Some days are really hard to put into one blog post and this one is one of them as too many things happened that all should be mentioned – and I won’t even find a point where I mentioned I practiced Chinese for 30 minutes.
I break hard, smile broadly at what I see to my right and laugh back at Tom who passes me right then. I was reluctant to say good-bye earlier but I would have abandoned everyone at this point anyway. But let’s start from the beginning.
I stumble out of my tent as it’s finally getting too hot. For once, I appreciated the rising temperatures this morning as I had my coldest night ever. I ended up wearing all the clothes I had with me including my raincoat and towel but still lying awake freezing, closing the ventilation-openings off my tent. So, I haven’t had one of my best nights, hoping the small store on the other side would be open for my caffeine-morning-fix. Instead of an open store I find another cyclist with panniers. And another one. And another one. They ran into each other the day before and camped along the first climb.
I am very excited as most other cyclists I met weren’t camping. Actually the Korean way seems to just carry a very small bag with them and stay in hotels along the route. We roll down the hill at different speeds and as we pair up again, a man in a car stops next to us, handing us a bag of cooked corn on a cub which we will enjoy later.
Exploring a market I see my first Korean pancakes! Standing in line to buy one each with the Canadian cyclist another stall owner insists on paying for us. Filled with melted brown-sugar, fried in a lot of fat, it tastes like cyclists-heaven.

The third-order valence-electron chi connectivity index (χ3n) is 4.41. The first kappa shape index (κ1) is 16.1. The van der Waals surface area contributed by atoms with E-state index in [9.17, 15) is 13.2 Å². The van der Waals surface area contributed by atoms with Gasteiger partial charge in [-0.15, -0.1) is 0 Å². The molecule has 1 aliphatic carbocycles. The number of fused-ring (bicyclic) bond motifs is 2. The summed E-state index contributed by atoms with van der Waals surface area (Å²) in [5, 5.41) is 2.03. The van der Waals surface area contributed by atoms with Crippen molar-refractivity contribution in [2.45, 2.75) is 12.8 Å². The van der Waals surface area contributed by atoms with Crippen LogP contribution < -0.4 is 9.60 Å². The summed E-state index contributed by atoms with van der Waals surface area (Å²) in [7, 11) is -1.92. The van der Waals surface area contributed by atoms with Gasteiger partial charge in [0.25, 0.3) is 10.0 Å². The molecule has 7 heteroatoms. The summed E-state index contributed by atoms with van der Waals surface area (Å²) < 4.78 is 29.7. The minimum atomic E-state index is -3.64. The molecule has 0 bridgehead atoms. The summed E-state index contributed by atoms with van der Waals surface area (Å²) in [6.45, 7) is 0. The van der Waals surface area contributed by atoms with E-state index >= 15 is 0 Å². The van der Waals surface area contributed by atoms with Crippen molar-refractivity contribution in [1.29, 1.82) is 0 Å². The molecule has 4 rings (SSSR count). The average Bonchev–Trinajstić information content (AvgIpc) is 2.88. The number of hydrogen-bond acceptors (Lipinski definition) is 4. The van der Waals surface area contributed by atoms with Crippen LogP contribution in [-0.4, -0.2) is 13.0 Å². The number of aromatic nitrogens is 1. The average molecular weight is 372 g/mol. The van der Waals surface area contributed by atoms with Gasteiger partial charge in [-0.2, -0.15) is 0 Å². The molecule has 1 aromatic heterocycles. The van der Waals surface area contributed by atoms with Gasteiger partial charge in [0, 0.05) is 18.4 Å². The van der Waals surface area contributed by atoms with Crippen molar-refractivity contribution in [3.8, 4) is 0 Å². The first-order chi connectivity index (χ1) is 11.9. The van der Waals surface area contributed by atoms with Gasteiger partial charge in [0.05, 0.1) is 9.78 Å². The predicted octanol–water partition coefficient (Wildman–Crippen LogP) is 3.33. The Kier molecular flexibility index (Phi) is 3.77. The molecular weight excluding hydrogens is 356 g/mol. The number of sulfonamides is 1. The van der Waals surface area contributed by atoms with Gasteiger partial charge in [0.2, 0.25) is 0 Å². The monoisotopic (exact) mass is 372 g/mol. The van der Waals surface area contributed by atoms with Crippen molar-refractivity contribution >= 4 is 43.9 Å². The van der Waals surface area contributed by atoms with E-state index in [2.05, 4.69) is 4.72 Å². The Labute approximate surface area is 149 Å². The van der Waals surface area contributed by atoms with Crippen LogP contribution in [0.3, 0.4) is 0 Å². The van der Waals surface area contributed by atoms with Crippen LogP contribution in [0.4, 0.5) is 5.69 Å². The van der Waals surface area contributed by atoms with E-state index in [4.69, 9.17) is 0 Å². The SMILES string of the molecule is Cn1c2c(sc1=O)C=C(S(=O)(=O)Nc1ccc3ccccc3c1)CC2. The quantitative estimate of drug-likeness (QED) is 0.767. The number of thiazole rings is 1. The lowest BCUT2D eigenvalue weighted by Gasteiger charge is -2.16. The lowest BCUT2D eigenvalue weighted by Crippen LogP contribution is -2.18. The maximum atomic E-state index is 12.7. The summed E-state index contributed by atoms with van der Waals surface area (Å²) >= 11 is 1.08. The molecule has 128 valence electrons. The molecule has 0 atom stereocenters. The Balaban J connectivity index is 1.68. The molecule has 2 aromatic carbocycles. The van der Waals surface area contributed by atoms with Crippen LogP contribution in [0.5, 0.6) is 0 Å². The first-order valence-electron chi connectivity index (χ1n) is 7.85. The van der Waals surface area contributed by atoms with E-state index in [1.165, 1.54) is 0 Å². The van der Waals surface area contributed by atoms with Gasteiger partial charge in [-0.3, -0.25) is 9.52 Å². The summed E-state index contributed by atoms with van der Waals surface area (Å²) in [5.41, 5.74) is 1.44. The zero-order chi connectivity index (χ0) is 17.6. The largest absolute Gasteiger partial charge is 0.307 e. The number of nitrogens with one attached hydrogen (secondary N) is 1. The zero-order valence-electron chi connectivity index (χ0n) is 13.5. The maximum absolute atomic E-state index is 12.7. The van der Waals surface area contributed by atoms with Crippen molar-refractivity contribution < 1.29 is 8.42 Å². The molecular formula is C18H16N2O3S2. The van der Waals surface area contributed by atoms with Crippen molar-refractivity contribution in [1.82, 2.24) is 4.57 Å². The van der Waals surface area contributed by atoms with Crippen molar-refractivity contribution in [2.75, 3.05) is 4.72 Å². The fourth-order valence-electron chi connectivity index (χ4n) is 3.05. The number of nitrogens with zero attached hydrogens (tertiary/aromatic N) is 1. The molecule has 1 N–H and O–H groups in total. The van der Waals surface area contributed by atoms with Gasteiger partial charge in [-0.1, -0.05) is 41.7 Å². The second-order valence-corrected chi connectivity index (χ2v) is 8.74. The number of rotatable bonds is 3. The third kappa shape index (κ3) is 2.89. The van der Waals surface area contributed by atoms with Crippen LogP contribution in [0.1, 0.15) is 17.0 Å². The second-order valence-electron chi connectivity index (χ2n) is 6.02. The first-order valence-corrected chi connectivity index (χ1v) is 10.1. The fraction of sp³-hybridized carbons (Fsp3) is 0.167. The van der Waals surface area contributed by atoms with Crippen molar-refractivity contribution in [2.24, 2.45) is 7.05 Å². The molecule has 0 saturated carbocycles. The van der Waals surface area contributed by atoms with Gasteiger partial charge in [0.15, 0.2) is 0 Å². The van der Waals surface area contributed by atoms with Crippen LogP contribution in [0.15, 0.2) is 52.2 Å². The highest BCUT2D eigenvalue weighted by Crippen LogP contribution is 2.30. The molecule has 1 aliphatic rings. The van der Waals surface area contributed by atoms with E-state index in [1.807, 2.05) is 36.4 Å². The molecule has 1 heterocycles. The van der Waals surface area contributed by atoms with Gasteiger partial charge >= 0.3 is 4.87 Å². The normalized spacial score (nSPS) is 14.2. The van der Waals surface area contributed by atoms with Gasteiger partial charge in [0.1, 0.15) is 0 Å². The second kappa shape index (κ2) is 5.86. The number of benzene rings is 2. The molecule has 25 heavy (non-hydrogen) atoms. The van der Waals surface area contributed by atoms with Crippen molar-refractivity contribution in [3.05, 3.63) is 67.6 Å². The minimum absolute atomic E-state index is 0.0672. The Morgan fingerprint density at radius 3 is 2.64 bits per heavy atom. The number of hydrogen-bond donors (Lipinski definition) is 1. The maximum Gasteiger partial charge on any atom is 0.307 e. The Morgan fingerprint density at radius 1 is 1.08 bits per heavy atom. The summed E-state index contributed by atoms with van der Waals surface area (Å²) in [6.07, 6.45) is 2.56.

After a self-cooked-lunch we set off at different speeds and said our good-byes. All three of them were looking forward to being on their own again, but I feel a bit reluctant to say goodbye. I have days like that, where I really enjoy the loneliness of bike touring, the time with me, my thoughts and my surroundings, not having to be in social situations and they have had their experience of camping together last night.
Tom packed his stuff while we were talking, set off together but I eventually sped off so he could be on his own.
And here we go, back to the start: I break hard, smile broadly at what I see to my right and laugh back at Tom who passes me right then. I was reluctant to say good-bye earlier but I would have abandoned everyone at this point anyway.
Right next to the cycling path: a climbing gym where I end up bouldering, climbing and befriending an English teacher from Suanjo – And of course I am subject to the curiosity of almost everyone around – before camping right in front, freshly showered.